Each day, he was a warrior set for battle. He knew tales would be told of the legendary men fighting by his side. All he cared about was that he was on the front line, in the game and willing to fight through adversity, injury and illness.
He was the epitome of determination and toughness, grit and longevity, morality and strength. He personified all the characteristics coaches drill into their players to mold them into an ideal athlete, an ideal human being.
He is the standard. He is the Iron Man.
On March 10, a Pac-12 team will cut down the nets as the conference champions and earn admittance into the NCAA tournament.
Players and coaches will slip on title shirts, throw on championship hats, and take the time to celebrate a hard-fought Pac-12 crown, soaking in as much of the once-in-a-lifetime experience as possible and praying that moment never ends.
All of this will drown out a ceremony that recognizes some of the greatest athletes in conference history, including the man that led the Oregon State basketball team to its last Sweet 16 appearance: the Iron Man aka A.C. Green.
Green, already a member of the Oregon State and State of Oregon halls of fame, will join the likes of Richard Jefferson and Jim Barnett on Saturday as a part of a 12-member class to be inducted into the Pac-12 Hall of Fame, bringing the Iron Man’s legacy closer to center stage, closer to a spotlight where it belongs.
He’s the poster boy for blue-collar workers, doing every deed with a purpose from lacing up his sneakers to leading the Beavers to an Elite 8 appearance to playing in 1,192 consecutive games in his NBA career – a record that few have come within sight of, and one that will never be broken.
Green stuck to his guns, whether it be his philosophies, religion or morals. He swept aside temptations that came with being a college stud and multi-million dollar NBA deals. Throughout his tenure on the hardwood, Green accepted his role.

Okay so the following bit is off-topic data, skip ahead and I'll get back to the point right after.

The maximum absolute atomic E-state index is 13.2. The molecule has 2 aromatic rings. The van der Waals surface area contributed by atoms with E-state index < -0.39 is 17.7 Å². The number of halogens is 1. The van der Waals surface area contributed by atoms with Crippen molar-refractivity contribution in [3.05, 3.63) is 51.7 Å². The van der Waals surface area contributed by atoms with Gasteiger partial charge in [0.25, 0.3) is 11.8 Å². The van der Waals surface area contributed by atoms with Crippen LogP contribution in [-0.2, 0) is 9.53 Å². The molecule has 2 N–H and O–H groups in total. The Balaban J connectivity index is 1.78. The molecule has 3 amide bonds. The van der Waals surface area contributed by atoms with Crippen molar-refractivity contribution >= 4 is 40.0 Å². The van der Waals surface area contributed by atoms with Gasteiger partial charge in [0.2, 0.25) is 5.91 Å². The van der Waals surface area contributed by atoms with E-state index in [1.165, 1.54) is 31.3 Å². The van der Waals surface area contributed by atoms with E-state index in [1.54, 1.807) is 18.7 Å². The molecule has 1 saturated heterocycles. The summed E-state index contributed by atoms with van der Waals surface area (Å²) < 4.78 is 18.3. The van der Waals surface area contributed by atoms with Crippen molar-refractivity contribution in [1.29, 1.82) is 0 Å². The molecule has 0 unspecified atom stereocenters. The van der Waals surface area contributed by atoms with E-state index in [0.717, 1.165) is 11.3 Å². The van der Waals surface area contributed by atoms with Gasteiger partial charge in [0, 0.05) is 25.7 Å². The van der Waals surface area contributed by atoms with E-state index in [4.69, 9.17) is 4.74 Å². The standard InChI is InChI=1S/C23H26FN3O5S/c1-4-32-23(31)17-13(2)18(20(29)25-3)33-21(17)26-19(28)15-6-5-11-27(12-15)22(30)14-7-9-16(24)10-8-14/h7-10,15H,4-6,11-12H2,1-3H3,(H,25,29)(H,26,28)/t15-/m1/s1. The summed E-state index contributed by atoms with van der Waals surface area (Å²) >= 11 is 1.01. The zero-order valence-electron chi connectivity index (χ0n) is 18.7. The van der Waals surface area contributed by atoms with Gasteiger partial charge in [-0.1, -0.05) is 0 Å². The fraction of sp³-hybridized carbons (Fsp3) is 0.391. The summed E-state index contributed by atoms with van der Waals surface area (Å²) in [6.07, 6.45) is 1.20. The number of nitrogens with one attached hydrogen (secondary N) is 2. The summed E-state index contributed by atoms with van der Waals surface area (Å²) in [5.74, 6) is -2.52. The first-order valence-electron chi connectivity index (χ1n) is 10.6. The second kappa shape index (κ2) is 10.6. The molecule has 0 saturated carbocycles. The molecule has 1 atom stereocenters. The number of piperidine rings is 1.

The Beavers called upon his production. Green answered by continually increasing his output from 8.6 points and 5.3 rebounds per game as a freshman to 19.1 points and 9.2 boards per contest as a senior. He led Oregon State to a pair of conference championships and three NCAA appearances, towing the Beavers as far as the Elite 8 in 1982 before falling to the eventual runner-up Georgetown.
Green’s fundamental approach propelled him to the top tier of players in the country, earning him three All-Pac-10 selections and an All-American spot in 1985.
Those accolades made Green the 25th pick in the NBA Draft that spring, putting him on a star-studded Los Angeles Laker squad. Despite the honor of a first-round selection, Green stayed within himself. He knew his limits and knew his strengths. He used that to put together one of the greatest streaks in sports history as well as three NBA championship rings and an All-Star appearance.
Green’s career figures aren’t flashy (9.6 points, 7.4 rebounds), but that’s what made his legacy powerful. He weathered flying elbows from J.R. Reid and illnesses that could sideline any one of today’s athletes. Green fought, scratched and battled for his roster spot day in and day out.
He wasn’t a star. He wasn’t a franchise cornerstone. He’s a man thankful just to have been in the positions he’s been in, making each second, each game, each day count. He’s a morally sound, faithful and respectful human being who let the legends rack up records and accolades while he anchored down the front line 99.8 percent of the time in his 16-year NBA career.
He’s no myth. He’s no legend. He’s no hero, he would say. Nay, he’s the prototype. He’s the player James Naismith had in mind when he first set up the peach baskets more than 120 years ago. He’s the Iron Man.